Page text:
The Urban Appalachian Community Coalition explores Appalachian foodways because these sustain us and sustain the culture of Appalachian people. When we think of Appalachian cuisine and Appalachian foodways, we may think of the obvious things like soup beans and shuck beans—things that persist for many folks to this day. But one of the signature features of Appalachian foodways has more to do with what was around them and less to do with anything we might call “cuisine.” Foraged foods were central to the life of people in the mountains, and the practice of food foraging continued after people made their way to cities. In fact, there is renewed interest in food foraging
Mark Sohn, author of Appalachian Home Cooking: History, Culture, Recipes, tells us that the topography of the Appalachian region determined in many ways the kinds of foods that became part of Appalachian foodways. “Pawpaws, squirrel, pike, morel mushrooms (called dry land fish by many), black walnuts, corn, beans and wild greens were common,” he explains. These were foods indigenous to parts of the Appalachian region. Learning from Native Americans, the people of Appalachia came to use these foraged foods as central features of diet and culture.
Indeed, survival could depend on a knowledge of natural food sources that abound in the Appalachian region. Appalachians developed the skills and knowledge necessary to safely forage for food through the basic need to live. With time, and some help from indigenous people, foraging for food in Appalachia became part of the culture. People still head into the woods to search out wild mushrooms, edible greens, and medicinal plants.
It is currently pawpaw season in our area. Ohio’s native fruit can be found in the woods all over the region. Pawpaws are delicious fresh off the tree. They have a thick flesh that almost has the consistency of pudding. I find them mostly by accident simply by waling the trails all over greater Cincinnati. (There are a ton of pawpaws in Shawnee State Forest just west of Cincinnati). Pawpaws are something of a signature food in much of Appalachia. Albany, Ohio hosts a Pawpaw Festival every year that features the foraged fruit in every permutation possible, both delicious and questionable. The real trick with pawpaws is finding them a just the right stage. They are ripe for a brief time and are not all that tasty when picked too early or late. Most folks say to get them when they are falling off the tree.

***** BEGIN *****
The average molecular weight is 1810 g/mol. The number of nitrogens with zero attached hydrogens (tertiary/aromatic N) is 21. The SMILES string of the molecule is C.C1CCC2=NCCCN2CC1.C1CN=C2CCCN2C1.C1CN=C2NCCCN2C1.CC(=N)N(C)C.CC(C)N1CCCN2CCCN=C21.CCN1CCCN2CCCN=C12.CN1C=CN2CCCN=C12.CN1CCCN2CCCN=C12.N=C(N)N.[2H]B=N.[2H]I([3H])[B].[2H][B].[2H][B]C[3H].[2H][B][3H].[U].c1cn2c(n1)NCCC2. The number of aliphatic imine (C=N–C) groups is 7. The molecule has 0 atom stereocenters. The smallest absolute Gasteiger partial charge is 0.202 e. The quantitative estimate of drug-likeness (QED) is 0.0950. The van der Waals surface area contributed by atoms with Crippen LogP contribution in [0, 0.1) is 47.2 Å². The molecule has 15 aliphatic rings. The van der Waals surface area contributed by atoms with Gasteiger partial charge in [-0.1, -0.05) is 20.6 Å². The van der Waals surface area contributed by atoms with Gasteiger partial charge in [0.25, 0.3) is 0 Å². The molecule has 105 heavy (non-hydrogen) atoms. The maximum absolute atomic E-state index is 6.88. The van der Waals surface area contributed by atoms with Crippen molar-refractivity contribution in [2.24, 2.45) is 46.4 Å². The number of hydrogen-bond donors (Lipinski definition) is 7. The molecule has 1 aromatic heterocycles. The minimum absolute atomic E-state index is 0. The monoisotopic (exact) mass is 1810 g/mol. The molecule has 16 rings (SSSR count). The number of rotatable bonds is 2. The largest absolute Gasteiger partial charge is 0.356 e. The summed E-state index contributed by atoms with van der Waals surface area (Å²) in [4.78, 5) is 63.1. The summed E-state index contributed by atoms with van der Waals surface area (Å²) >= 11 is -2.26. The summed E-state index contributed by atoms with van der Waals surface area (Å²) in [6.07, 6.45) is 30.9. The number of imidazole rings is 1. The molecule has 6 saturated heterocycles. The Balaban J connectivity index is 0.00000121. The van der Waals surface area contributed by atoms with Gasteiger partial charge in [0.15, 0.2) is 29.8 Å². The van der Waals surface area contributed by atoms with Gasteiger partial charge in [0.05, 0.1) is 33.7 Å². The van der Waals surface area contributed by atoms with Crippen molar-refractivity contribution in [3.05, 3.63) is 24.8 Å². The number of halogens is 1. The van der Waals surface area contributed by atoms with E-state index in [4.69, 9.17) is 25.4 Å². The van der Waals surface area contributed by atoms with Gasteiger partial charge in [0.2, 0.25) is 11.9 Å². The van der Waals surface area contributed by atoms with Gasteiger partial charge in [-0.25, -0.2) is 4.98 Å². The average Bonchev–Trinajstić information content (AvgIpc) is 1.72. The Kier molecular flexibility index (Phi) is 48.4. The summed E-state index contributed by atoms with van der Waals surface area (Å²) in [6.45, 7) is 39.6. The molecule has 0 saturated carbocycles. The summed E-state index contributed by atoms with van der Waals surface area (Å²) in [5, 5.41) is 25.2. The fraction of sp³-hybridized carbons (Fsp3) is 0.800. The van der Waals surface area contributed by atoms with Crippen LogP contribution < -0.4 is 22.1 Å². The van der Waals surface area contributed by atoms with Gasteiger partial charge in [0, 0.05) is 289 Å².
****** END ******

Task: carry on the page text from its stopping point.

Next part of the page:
Foraging food in Appalachia owes much to the indigenous people of the region. Many of the foraged foods that have become central to Appalachian foodways were introduced to early settlers by indigenous people who had been using these foraged items as food and medicine for centuries. One notable example is sochan leaves (also called the green-headed coneflower) which have similar properties as echinacea. In the course of researching this article I discovered the work of Rebecca Beyer who calls herself an “Appalachian witch forager.” Beyer combines her academic background in plant and soil science with her Master’s Degree in Appalachian Studies to teach course on the ethnobiology of the Appalachian region. The use of the sochan leaves as folk medicine has its origin in the practices of the Cherokee people who passed this knowledge onto those who moved to the Appalachian region. People still forage for sochan to this day for the same purposes.